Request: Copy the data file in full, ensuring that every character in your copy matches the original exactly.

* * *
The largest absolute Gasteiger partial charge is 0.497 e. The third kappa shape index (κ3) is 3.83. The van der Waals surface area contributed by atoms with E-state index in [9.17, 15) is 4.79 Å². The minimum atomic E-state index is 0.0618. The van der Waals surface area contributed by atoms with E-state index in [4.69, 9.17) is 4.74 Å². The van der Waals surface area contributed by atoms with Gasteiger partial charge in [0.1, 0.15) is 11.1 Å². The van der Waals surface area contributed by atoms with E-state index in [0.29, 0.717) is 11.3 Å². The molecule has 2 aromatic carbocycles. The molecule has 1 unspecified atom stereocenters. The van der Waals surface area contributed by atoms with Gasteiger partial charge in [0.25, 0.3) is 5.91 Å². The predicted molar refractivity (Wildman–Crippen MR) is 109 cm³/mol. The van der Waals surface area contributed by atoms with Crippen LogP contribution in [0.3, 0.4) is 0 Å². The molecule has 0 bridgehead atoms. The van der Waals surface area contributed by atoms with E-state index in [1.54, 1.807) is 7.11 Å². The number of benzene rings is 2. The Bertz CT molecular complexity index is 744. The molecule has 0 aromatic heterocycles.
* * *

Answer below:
The largest absolute Gasteiger partial charge is 0.497 e. The third kappa shape index (κ3) is 3.83. The van der Waals surface area contributed by atoms with E-state index in [9.17, 15) is 4.79 Å². The minimum atomic E-state index is 0.0618. The van der Waals surface area contributed by atoms with E-state index in [4.69, 9.17) is 4.74 Å². The van der Waals surface area contributed by atoms with Gasteiger partial charge in [0.1, 0.15) is 11.1 Å². The van der Waals surface area contributed by atoms with E-state index in [0.29, 0.717) is 11.3 Å². The molecule has 2 aromatic carbocycles. The molecule has 1 unspecified atom stereocenters. The van der Waals surface area contributed by atoms with Gasteiger partial charge in [0.25, 0.3) is 5.91 Å². The predicted molar refractivity (Wildman–Crippen MR) is 109 cm³/mol. The van der Waals surface area contributed by atoms with Crippen LogP contribution in [0.3, 0.4) is 0 Å². The molecule has 0 bridgehead atoms. The van der Waals surface area contributed by atoms with E-state index in [1.54, 1.807) is 7.11 Å². The number of benzene rings is 2. The Bertz CT molecular complexity index is 744. The molecule has 0 aromatic heterocycles.